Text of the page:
Author Topic: Please help me with an insurance question/logic of choosing a healthcare plan  (Read 3887 times)

StaceStache

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Getting ready to enroll in an ACA plan. Neither myself nor my husband have employer-provided health insurance.

I'm 24 and he's 30. Both healthy. On average get sick enough to go to the doctor maybe 1-2 times each (usually a bad sinus infection or something, nothing major).

Have an HSA that has roughly 6500 in it, and also plan on maxing it out next year (an additional 6550).

I'm trying to decide between these two bronze plans, difference of about 20 bucks a month:

Plan 1: $265/month, $8K deductible, 50% coinsurance after deductible, $12.7K out of pocket max.
Plan 2: $284/month, $10.6K deductible, no charge after deductible so $10.6K out of pocket max.

My limited understanding of insurance is that worst case scenario, we are better off with plan 2 because it's a lower out of pocket max.

So...should we pay $20/month more for the reason that in a statistically unlikely event of a major accident/hospitalization that we would pay about $2K less? Am I missing anything in my understanding of how this works?

huadpe

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How many years of the past 5 years have you spent more than $8000 on healthcare?  If the answer is none, then you should take Plan 1.  Unless there's an even cheaper plan with an even higher deductible.  Then you should take that plan.

The only reason to take a plan with lower deductibles and out of pocket maximums is if you don't have the cash to pay for the higher deductibles in the unlikely event of a major health cost.  Since you have $6500 in an HSA already, I am assuming you have some other money too and can swing the big deductible in the event of a major health incident.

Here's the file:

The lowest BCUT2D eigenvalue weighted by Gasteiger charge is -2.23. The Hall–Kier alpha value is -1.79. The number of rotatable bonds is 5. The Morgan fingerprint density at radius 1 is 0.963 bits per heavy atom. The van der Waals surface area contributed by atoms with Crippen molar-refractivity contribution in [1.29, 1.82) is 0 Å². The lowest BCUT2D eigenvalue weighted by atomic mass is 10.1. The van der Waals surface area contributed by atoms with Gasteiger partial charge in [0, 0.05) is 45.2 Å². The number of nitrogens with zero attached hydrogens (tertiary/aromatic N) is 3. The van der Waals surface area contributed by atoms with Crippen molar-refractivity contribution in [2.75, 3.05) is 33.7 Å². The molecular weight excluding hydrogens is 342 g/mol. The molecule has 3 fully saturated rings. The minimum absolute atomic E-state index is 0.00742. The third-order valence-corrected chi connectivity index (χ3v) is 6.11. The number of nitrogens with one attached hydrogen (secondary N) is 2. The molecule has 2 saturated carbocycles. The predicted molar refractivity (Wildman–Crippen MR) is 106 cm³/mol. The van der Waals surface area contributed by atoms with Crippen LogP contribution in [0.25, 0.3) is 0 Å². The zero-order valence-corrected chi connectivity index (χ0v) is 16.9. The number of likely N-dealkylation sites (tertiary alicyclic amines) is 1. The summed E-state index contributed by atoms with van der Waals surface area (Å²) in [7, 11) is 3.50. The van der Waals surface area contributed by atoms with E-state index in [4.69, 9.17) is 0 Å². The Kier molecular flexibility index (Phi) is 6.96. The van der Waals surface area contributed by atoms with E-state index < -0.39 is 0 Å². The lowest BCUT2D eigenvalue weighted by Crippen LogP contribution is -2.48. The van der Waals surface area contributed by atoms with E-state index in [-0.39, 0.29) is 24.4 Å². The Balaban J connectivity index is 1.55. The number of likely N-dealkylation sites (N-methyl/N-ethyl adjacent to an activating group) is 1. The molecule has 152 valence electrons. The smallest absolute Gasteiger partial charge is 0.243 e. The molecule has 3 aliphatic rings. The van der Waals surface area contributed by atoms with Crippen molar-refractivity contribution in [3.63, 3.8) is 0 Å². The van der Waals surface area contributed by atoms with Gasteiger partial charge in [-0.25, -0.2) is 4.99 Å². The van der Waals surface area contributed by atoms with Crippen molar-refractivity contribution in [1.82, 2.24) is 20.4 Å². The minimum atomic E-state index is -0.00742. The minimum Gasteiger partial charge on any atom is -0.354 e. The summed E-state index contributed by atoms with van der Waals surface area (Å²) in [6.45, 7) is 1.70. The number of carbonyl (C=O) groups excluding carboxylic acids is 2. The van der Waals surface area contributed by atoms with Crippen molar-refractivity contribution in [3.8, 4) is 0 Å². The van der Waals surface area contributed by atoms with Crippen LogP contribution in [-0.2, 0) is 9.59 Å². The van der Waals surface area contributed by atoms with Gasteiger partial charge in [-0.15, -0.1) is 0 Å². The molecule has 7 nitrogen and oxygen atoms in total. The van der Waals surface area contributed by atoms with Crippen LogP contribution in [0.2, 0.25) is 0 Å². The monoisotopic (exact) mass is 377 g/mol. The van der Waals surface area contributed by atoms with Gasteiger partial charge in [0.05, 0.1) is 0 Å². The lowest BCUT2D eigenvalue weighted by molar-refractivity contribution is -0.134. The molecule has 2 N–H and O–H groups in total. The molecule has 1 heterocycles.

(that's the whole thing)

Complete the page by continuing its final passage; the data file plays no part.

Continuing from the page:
One bit of bad news is that ACA plans are generally not HSA eligible, though I may be mistaken about that (or it may be something specific to NY, but none of the plans I found here were eligible).

geekette

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It must be by state, since there are several Bronze HSA plans available here.  With the higher priced plan, you're paying $228/year on the chance that you'd have higher than expected health care expenses.

On another note, do you have to have earned income to contribute to an HSA?
« Last Edit: December 03, 2013, 10:07:24 AM by geekette »

rocketman48097

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If you are Christian, I would suggest a health sharing ministry instead.  Much cheaper "shares" and they cover a lot more bills at much smaller amounts of money.  These organizations, about 4 of them in existence since 1999, are specifically exempt from the individual mandate tax.  If I wasn't under a generous employer plan, this would be my self insured plan. 

Daleth

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You at least should be eligible for a catastrophic-only plan, since you're under 30. And depending on when he turns 31, maybe he is too. Those should be way cheaper. That said, with a catastrophic plan, you'd be screwed if you got pregnant--at least if you got pregnant early enough in the year to have a reasonable chance of delivering before 12/31/14.

StaceStache

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@huadpe: Neither one of us has ever had a "major" healthcare event or anything, and so I am leaning toward plan 1 as you suggested. This is the cheapest plan option available to us, unless I would choose catastrophic only coverage for myself (husband not eligible, turns 31 in January). But I would possibly be in trouble I believe if I got pregnant (as @daleth said)

These bronze plans for my state are HSA eligible, thankfully.

@geekette, a quick search shows that you do NOT have to have earned income to contribute to an HSA http://www.kiplinger.com/article/insurance/T027-C001-S001-qualifying-for-a-health-savings-account.html
http://www.hsaforamerica.com/faq-contributions.htm#c8